Is Multitasking your Default?

Written by KB Published in

Thought Leader Blog

Multitasking is great, and there’s every reason for you to encourage your employees to multitask, right? Wrong! Multitasking is, in fact, turning into one of the worst habits of most people, and this is backed up by several studies. Recent research*, however, has demonstrated that that switching from one task to the next takes a serious toll on productivity.

 • Multitaskers have more trouble tuning out distractions than people who focus on one task at a time.
 • Doing so many different things at once can actually impair cognitive ability.

A study by Zhen Wang showed that although multitasking doesn’t produce stellar results, it leads to mere emotional satisfaction because we feel (incorrectly) like we are getting more done. Another study in Stanford showed that multitasking generally results not only in poor filtering of information but also poor retention of memory. Whilst we know both intuitively and scientifically that multi tasking does not make us more productive there is an inherent challenge with ‘giving up’ multi tasking as it has now become autopilot for many of us and a hard habit to break.

Understanding how the brain operates can help us believe that, in fact, it is not scientifically possible to consciously concentrate on two things at once. Yes, we can do two things at once like drive a car and have a conversation with someone in the seat next to us because typically we have built up unconscious competence in one task (like driving) and can utilise our thinking or conscious capacity for the conversation. The minute one needs to concentrate consciously on the driving – for example, in traffic, executing a difficult park or navigating in bad weather – the conversation (in my personal experience) stops and attention and consciousness is focused on the single task at hand – safe driving. When it comes to driving, obviously the costs of getting it wrong are high and so as responsible adults many of us (by choice and regulation) are limited to multitasking whilst driving.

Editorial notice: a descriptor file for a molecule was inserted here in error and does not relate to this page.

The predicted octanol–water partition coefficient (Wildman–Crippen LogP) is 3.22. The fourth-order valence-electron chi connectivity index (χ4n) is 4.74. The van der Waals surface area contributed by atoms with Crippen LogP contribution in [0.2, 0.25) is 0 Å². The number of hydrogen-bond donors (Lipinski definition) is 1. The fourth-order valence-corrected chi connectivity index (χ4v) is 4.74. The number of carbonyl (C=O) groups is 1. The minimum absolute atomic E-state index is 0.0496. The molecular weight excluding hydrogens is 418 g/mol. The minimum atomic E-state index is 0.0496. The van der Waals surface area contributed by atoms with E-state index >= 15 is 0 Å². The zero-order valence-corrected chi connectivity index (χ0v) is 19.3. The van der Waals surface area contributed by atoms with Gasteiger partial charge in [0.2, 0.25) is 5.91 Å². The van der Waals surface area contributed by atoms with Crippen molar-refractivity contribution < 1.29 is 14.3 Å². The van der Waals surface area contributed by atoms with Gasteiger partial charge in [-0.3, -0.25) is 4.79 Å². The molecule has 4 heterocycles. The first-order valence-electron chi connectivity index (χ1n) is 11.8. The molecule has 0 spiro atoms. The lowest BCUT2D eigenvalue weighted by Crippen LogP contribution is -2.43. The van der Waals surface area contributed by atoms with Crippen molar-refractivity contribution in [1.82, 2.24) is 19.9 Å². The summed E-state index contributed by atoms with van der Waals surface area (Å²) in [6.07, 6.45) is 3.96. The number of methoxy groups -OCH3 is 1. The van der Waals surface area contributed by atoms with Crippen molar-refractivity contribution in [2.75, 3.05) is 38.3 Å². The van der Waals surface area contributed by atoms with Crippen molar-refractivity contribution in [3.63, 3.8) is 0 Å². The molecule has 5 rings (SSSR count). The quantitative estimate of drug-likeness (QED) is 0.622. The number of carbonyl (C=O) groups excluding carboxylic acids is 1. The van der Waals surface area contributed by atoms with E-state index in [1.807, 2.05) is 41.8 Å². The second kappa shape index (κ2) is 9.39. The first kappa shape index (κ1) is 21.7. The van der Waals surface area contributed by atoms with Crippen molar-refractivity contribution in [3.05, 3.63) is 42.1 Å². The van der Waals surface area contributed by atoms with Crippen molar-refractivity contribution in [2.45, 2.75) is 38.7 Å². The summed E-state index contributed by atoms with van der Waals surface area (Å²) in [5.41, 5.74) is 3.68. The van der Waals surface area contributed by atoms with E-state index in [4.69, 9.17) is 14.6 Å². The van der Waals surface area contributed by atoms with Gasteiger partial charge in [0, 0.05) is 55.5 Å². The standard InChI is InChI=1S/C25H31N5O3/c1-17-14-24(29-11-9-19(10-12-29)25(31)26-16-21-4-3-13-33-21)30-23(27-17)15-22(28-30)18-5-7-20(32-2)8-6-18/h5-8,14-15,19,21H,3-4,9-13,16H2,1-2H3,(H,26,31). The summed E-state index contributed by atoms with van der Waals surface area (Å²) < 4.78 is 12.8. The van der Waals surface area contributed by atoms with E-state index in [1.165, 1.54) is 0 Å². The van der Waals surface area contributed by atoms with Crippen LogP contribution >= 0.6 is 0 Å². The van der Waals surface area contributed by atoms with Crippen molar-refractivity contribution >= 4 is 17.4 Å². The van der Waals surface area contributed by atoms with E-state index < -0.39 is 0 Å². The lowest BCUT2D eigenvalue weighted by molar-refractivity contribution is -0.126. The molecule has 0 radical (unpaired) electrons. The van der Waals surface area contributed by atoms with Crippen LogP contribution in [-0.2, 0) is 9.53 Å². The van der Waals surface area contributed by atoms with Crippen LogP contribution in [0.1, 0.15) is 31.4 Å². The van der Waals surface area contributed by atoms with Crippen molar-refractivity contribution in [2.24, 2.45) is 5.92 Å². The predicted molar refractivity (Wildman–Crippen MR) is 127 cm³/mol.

With this in mind, think about all the other hours in the day (when you are not driving) that – by choice and lack of regulation – multitasking is your default. Email, phone, text messaging, talking with staff: how often do you find yourself itching to read an email whilst talking with a client or colleague on the phone? The next time you find yourself multitasking when you are trying to be productive, take a quick assessment of the various things you are trying to accomplish. Be honest with yourself about whether you are really being productive or ‘shuffling paper’.
* Research article:

As an Employee Engagement and Performance Expert, Kate Boorer works with organizations and individuals to maximize their employee engagement and motivation with a specific focus on building leadership capabilities and skills of those people managers who are responsible for managing the daily workplace experience.


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